Rheumatoid Arthritis When Do I Call the Doctor (cont.)
William C. Shiel Jr., MD, FACP, FACR
William C. Shiel Jr., MD, FACP, FACR
Dr. Shiel received a Bachelor of Science degree with honors from the University of Notre Dame. There he was involved in research in radiation biology and received the Huisking Scholarship. After graduating from St. Louis University School of Medicine, he completed his Internal Medicine residency and Rheumatology fellowship at the University of California, Irvine. He is board-certified in Internal Medicine and Rheumatology.
Worsening of joint symptoms: This includes more pain, more swelling, additional joint involvement, redness, stiffness, or limitation of function. The doctor will determine whether or not these are significant, not the patient. Sometimes, patients have just begun a medication and some minor increase in joint problems might be occurring while the medication is taking effect. However, worsening symptoms can also mean that the medications are not working and that they require adjustments in dosing or a change in the medications.
Lack of improvement of joint symptoms: One major purpose of seeing the doctor is to get better. The doctor knows this. If a patient with rheumatoid arthritis has seen the doctor and is started on a treatment program and is not showing improvement but is worsening, notification of the doctor is appropriate. After starting a new treatment program, it sometimes takes time for the medications, physical therapy, etc., to control the inflammation. It is up to the doctor to decide if things are on course.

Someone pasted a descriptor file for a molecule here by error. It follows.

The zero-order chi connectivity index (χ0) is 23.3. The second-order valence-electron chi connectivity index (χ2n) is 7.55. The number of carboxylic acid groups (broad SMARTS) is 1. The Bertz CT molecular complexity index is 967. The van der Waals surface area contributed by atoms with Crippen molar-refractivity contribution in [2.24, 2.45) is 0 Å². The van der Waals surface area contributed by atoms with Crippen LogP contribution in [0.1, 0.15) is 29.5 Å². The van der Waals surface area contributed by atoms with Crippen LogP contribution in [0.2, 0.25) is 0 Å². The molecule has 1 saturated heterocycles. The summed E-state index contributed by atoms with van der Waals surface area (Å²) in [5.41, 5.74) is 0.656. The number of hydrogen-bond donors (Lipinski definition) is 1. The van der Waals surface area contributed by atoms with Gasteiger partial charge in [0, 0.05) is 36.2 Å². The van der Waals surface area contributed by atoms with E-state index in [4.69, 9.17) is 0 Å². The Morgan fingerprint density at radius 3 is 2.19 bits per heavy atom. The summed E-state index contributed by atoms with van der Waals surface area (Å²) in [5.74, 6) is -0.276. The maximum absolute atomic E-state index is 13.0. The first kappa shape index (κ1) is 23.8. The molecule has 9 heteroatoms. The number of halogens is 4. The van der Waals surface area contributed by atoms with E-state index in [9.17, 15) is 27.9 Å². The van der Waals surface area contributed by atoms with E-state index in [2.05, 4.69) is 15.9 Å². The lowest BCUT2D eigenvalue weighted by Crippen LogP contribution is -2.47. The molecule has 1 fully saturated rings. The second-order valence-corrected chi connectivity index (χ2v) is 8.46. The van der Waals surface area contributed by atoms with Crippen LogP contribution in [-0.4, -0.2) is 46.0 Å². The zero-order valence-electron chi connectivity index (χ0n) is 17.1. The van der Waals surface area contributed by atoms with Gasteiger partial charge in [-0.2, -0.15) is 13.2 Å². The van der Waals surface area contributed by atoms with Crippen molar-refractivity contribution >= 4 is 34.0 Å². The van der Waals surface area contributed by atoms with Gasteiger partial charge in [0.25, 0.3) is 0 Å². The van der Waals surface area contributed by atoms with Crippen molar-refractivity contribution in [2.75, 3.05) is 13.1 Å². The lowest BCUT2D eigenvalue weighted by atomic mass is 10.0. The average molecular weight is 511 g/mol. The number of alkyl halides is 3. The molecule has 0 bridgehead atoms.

Fever: A mildly elevated temperature is not unusual in a person with active inflammation from rheumatoid arthritis. However, a true fever (temperature is above 100.4 F or 38 C) is not expected and can represent an infection. People with rheumatoid arthritis are at increased risk for infection because of their disease and frequently because of their medications. Many of the medications used to treat rheumatoid disease suppress the immune system of the body that is responsible for defending against infectious microbes. Furthermore, these medications can increase the risk of a more serious infection when a bacterium or virus strikes. It is important for people with rheumatoid arthritis to notify the doctor as soon as a fever occurs so that infections are treated at the earliest time possible. This can minimize the chances for many serious complications of infections.
Numbness or tingling: When a joint swells, it can pinch the nerves of sensation that pass next to it. If the swelling irritates the nerve, either because of the inflammation or simply because of pressure, the nerve can send sensations of pain, numbness, and/or tingling to the brain. This is called nerve entrapment. Nerve entrapment most frequently occurs at the wrist (carpal tunnel syndrome) and elbow (ulnar nerve entrapment). It is important to have nerve entrapment treated early for best results. A rare form of nerve disease in patients with rheumatoid arthritis that causes numbness and/or tingling is neuropathy. Neuropathy is nerve damage that in people with rheumatoid arthritis can result from inflammation of blood vessels (vasculitis). Vasculitis is not common, but it is very dangerous. Therefore, it is important to notify the doctor if numbness and/or tingling occurs.
Medically Reviewed by a Doctor on 10/19/2015
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